life, nature, photography

wood planks

photographed february 2, 2020

I saw these wood planks there in November, just past the edge of the path, in the leaves. I stopped and puzzled over them. They seemed out of place but purposeful. Real hikers and runners (that’s not me, unfortunately, as I’m more of a slow walker) plan ahead. This muddy spot was far sloppier than you can see from the picture. And I was grateful to whoever took the time to drag those boards into the woods.

november 2019

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© Etikser. All Rights Reserved.

All photos and images here are my own.
They may not be used elsewhere or reblogged.

nature, photography, pin oaks, prose, writing

pin oaks

Pin oaks are odd. They keep some leaves til spring. The leaves are ugly, more like tree clutter than adornment. Limp lifeless dull rusty. Nevertheless, on a February day, when the sky’s gray, and everything around you feels dreary and quiet, the wind picks up a bit, and there’s a soft rustle up above. High above.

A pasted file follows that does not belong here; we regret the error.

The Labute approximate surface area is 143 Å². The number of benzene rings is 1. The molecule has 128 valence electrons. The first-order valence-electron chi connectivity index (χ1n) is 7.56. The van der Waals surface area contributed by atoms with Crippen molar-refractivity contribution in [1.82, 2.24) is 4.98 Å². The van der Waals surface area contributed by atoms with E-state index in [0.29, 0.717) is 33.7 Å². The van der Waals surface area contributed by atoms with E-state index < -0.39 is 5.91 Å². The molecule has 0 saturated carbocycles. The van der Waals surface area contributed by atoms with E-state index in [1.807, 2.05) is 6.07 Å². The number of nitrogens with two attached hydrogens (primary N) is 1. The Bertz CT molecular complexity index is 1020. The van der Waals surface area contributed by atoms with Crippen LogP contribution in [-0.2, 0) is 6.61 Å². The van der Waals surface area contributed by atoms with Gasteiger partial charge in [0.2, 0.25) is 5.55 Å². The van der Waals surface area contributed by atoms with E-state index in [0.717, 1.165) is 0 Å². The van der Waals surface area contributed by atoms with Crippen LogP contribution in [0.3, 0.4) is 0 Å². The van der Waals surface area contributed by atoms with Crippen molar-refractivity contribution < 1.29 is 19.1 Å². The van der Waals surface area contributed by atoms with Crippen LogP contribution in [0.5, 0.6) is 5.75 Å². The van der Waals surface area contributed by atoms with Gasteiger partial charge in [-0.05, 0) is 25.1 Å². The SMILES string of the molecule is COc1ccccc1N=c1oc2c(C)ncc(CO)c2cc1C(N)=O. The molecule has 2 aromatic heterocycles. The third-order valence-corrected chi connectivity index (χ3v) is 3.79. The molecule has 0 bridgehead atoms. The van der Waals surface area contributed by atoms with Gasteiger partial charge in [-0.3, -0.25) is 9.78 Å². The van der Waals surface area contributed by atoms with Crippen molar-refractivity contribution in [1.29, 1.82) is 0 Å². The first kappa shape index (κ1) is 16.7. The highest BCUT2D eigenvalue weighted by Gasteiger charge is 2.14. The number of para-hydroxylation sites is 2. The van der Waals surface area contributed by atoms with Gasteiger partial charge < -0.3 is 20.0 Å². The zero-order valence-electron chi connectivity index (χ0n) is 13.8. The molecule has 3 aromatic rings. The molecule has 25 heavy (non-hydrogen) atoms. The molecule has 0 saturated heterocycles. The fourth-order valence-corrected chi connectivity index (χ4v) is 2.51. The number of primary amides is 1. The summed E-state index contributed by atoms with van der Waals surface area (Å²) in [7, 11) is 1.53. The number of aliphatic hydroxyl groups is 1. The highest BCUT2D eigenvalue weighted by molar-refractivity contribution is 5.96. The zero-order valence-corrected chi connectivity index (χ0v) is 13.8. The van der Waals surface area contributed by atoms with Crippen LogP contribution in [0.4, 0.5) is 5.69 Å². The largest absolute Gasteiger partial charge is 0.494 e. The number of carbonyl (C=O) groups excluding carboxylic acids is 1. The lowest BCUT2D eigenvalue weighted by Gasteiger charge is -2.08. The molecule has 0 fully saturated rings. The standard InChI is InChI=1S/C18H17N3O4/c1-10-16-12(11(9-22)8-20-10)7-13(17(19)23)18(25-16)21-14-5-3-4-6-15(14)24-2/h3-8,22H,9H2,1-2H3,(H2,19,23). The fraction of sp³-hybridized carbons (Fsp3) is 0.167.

It’s something like a hiss.

Like frozen crystals brushing by in an icy snow, tick, tick, tick, tick.

Or maybe the scraping a towhee makes when it’s tossing sticks and leaves under brush on a summer’s hunt.

A little softer than the crunch of fancy tissue we bunch around a gift for someone’s birthday.

Yeah, the pin oaks shiver. And then they whisper to the wind.

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photograph from january 18, 2020

life, non-fiction, personal writing

her smile

August 25, 2019

I was busy with myself, getting settled. Thinking about this and that. I don’t really like the hand-shaking. Seems unnecessary, but it’s what you do. So I turned to the left. To a young girl, around ten. A tender age. And a face looking up to me with sweetness and a ready smile. Then the mom. Like her daughter, a smile full of joy. A smile that went all the way to her eyes and to the far reaches of her face. Yes, some faces wear a smile end to end, and that was hers. No averted eyes, no reticence. A full smile, eyeball to eyeball. And her face was radiant, beautiful in the most natural way. She wore a black wrap on her head.

I turned back to myself. Who knows what I was thinking.

Time passed and it was time for our row to get up. The father, dark hair, maybe in his 40s. The girl. And then the mother, using a cane. Her pants, khaki slacks, the kind with a gathered waist, were easily three sizes too big. Like she’d lost 30 or 40 pounds. She didn’t look strong, as if walking was a struggle. There are times in life when reality smacks you in a flash, straight to your core. I don’t know what we’re supposed to feel, I’m not sure I could describe what I did feel. It felt numbing, and stunning, overwhelming, sad, desperate.

We made our way back. I think her face wasn’t smiling anymore. But it was beautiful in the most natural way.